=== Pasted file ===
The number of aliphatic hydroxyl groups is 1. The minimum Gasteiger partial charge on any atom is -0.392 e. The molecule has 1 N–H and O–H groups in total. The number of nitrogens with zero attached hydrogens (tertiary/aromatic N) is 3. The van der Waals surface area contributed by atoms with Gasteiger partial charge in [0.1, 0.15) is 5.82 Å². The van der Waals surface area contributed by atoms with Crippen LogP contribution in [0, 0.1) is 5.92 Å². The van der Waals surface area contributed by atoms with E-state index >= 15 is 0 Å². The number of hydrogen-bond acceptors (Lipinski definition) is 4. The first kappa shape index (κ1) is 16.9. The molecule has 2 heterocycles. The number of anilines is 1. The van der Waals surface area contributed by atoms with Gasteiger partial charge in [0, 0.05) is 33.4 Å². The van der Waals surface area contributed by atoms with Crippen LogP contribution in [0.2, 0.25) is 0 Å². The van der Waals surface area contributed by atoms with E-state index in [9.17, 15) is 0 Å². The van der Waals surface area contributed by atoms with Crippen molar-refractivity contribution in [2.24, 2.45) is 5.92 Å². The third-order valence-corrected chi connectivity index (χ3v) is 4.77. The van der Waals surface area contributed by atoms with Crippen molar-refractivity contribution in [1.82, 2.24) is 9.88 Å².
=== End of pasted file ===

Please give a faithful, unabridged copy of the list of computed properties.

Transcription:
The number of aliphatic hydroxyl groups is 1. The minimum Gasteiger partial charge on any atom is -0.392 e. The molecule has 1 N–H and O–H groups in total. The number of nitrogens with zero attached hydrogens (tertiary/aromatic N) is 3. The van der Waals surface area contributed by atoms with Gasteiger partial charge in [0.1, 0.15) is 5.82 Å². The van der Waals surface area contributed by atoms with Crippen LogP contribution in [0, 0.1) is 5.92 Å². The van der Waals surface area contributed by atoms with E-state index >= 15 is 0 Å². The number of hydrogen-bond acceptors (Lipinski definition) is 4. The first kappa shape index (κ1) is 16.9. The molecule has 2 heterocycles. The number of anilines is 1. The van der Waals surface area contributed by atoms with Gasteiger partial charge in [0, 0.05) is 33.4 Å². The van der Waals surface area contributed by atoms with Crippen LogP contribution in [0.2, 0.25) is 0 Å². The van der Waals surface area contributed by atoms with E-state index in [9.17, 15) is 0 Å². The van der Waals surface area contributed by atoms with Crippen molar-refractivity contribution in [2.24, 2.45) is 5.92 Å². The third-order valence-corrected chi connectivity index (χ3v) is 4.77. The van der Waals surface area contributed by atoms with Crippen molar-refractivity contribution in [1.82, 2.24) is 9.88 Å².